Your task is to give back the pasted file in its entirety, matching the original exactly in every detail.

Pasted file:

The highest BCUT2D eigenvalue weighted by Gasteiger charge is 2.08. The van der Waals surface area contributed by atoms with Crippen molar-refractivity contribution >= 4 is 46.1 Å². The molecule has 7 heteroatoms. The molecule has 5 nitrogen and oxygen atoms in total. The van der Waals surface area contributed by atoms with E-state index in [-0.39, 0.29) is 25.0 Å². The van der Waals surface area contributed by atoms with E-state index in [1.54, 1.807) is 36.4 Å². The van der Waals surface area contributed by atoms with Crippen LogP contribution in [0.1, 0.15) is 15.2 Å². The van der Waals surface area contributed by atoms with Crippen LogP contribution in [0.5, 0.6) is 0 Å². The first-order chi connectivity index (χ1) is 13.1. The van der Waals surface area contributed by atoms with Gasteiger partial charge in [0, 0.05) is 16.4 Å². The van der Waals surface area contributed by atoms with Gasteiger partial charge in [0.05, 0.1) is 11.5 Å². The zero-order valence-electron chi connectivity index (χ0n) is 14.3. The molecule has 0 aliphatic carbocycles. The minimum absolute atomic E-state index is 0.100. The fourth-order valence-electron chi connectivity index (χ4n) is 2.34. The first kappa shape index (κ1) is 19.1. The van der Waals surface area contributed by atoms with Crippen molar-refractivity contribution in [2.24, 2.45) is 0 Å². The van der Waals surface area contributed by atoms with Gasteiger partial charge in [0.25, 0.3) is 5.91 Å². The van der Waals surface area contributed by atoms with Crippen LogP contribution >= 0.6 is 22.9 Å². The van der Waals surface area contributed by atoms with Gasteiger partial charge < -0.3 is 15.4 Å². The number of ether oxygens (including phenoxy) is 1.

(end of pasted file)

The highest BCUT2D eigenvalue weighted by Gasteiger charge is 2.08. The van der Waals surface area contributed by atoms with Crippen molar-refractivity contribution >= 4 is 46.1 Å². The molecule has 7 heteroatoms. The molecule has 5 nitrogen and oxygen atoms in total. The van der Waals surface area contributed by atoms with E-state index in [-0.39, 0.29) is 25.0 Å². The van der Waals surface area contributed by atoms with E-state index in [1.54, 1.807) is 36.4 Å². The van der Waals surface area contributed by atoms with Crippen LogP contribution in [0.1, 0.15) is 15.2 Å². The van der Waals surface area contributed by atoms with Crippen LogP contribution in [0.5, 0.6) is 0 Å². The first-order chi connectivity index (χ1) is 13.1. The van der Waals surface area contributed by atoms with Gasteiger partial charge in [0, 0.05) is 16.4 Å². The van der Waals surface area contributed by atoms with Gasteiger partial charge in [0.05, 0.1) is 11.5 Å². The zero-order valence-electron chi connectivity index (χ0n) is 14.3. The molecule has 0 aliphatic carbocycles. The minimum absolute atomic E-state index is 0.100. The fourth-order valence-electron chi connectivity index (χ4n) is 2.34. The first kappa shape index (κ1) is 19.1. The van der Waals surface area contributed by atoms with Crippen molar-refractivity contribution in [2.24, 2.45) is 0 Å². The van der Waals surface area contributed by atoms with Gasteiger partial charge in [0.25, 0.3) is 5.91 Å². The van der Waals surface area contributed by atoms with Crippen LogP contribution >= 0.6 is 22.9 Å². The van der Waals surface area contributed by atoms with Gasteiger partial charge < -0.3 is 15.4 Å². The number of ether oxygens (including phenoxy) is 1.